"The Governess with a Mechanical Womb" by Leena Likitalo (6742 words)

Well this is a rather bleak story about humans on the edge of extinction and a young woman and her sister facing it under the care of a governess, under the care of something that used to be human but…isn't quite any longer. The story excels at building an isolated and strange atmosphere, which seems to be a theme in this month's issue, here rendered in a post-apocalypse where aliens have come to Earth and destroyed everything for reasons unknown, then started guarding them from themselves. It's an unsettling story, and one with a heavy sense of mystery. Part of it is that the characters are children, unsure of what has happened except that they have lost so much, and part of it is because the aliens never explained themselves, nor is it entirely clear why the aliens care about those that remain. The characters, though, live under the shadow of the blade of their destruction, know they have to live by rules but aren't told what the rules are. It's tense and it's effectively done, a story about sisters and about guardians and about control and love. It is incredibly dark, as well, and I will admit that the ending was rather difficult, a mix of love and change that left me a bit unsure what to think. But it's a neat piece with a great weirdness to it, and it's worth checking out.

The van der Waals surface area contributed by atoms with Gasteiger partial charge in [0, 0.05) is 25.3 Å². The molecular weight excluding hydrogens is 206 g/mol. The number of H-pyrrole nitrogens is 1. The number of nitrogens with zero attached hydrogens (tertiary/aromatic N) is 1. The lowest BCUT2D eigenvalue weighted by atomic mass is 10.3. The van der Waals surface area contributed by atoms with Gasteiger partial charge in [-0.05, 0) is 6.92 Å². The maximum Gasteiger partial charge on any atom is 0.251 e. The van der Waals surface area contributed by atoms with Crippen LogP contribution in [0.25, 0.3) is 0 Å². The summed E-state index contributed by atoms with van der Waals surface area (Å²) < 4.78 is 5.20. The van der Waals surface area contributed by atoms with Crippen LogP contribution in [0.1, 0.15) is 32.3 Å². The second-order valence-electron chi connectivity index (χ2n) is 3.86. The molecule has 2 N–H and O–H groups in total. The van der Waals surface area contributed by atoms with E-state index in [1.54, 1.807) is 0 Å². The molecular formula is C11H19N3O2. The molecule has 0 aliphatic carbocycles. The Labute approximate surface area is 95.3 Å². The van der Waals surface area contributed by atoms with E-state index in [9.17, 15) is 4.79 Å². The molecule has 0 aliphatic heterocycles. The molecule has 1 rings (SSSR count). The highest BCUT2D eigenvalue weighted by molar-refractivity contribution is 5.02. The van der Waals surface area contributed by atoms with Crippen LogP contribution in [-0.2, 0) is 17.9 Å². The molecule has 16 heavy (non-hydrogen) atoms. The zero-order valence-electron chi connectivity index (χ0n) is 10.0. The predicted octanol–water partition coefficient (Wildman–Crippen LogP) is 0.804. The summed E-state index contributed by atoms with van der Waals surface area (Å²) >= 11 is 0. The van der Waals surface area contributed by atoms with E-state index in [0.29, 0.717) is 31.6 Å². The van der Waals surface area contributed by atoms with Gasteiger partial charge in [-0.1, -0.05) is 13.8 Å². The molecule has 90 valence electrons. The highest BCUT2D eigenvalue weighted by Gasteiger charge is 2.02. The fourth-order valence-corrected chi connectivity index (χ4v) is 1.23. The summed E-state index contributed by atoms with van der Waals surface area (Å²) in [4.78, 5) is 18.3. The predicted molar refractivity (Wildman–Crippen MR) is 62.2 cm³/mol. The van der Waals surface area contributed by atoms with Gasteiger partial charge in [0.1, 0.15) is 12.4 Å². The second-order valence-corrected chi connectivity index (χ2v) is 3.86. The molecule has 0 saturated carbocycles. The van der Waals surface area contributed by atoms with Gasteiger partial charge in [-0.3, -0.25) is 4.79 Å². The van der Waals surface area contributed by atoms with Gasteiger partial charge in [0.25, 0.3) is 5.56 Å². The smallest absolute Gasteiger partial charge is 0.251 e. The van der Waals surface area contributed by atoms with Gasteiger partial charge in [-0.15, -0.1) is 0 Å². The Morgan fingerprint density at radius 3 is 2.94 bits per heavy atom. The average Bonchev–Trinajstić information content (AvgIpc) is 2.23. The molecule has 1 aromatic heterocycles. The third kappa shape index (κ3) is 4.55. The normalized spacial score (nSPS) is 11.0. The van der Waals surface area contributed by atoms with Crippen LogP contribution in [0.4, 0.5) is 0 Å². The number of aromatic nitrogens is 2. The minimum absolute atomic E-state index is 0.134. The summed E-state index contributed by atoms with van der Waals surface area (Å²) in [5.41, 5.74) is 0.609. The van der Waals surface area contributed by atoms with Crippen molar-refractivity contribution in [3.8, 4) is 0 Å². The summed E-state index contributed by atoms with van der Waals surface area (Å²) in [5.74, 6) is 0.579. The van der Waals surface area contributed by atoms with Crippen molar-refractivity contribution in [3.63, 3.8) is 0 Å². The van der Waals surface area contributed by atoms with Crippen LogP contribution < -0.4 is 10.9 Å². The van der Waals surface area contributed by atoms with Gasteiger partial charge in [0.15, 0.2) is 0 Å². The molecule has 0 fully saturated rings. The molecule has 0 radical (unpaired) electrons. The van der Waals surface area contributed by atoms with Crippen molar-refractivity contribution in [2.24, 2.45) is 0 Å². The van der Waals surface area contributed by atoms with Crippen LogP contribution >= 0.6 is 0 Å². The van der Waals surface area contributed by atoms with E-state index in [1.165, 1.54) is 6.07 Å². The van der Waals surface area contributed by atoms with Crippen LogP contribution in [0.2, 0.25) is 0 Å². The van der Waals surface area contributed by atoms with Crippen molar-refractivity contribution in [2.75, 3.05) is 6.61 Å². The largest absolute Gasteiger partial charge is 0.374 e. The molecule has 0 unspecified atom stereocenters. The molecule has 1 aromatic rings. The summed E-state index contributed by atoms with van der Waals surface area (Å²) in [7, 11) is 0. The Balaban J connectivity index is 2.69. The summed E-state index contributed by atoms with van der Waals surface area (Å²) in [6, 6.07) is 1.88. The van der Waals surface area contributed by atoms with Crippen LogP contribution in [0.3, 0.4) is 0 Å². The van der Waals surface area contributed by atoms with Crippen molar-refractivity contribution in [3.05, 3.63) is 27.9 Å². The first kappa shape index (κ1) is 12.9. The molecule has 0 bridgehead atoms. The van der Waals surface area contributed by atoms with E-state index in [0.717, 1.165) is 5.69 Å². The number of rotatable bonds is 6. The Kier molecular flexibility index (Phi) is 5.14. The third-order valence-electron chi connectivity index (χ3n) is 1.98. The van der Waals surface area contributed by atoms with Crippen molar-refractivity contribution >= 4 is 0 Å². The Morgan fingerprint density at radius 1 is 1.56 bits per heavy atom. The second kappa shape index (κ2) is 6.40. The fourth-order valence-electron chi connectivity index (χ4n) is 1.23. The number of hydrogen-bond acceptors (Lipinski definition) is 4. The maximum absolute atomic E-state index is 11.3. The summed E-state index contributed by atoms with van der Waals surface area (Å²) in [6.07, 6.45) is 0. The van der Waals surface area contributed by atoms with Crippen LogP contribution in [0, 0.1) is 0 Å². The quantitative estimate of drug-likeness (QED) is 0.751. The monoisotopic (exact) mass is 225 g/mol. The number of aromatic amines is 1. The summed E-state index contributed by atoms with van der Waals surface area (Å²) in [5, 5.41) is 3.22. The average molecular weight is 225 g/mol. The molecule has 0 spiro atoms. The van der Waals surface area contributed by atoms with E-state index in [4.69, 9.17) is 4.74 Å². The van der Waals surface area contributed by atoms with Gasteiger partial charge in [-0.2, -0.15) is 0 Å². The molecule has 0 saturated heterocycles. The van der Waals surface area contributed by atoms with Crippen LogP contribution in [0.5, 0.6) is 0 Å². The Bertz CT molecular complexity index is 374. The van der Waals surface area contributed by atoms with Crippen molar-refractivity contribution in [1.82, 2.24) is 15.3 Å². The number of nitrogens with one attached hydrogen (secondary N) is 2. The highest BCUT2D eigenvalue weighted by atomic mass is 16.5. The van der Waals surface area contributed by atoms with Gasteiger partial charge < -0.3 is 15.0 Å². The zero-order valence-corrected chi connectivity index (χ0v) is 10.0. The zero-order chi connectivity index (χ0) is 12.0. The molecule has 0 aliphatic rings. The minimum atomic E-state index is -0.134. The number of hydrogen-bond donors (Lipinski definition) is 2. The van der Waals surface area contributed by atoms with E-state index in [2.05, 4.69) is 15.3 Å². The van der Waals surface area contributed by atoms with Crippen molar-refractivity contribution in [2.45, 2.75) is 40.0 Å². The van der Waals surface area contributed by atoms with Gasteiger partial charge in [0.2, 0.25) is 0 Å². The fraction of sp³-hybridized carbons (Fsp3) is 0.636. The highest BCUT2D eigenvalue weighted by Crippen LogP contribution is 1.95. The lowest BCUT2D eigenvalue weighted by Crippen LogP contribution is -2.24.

"Coyote Invents the Land of the Dead" by Kij Johnson (5937 words)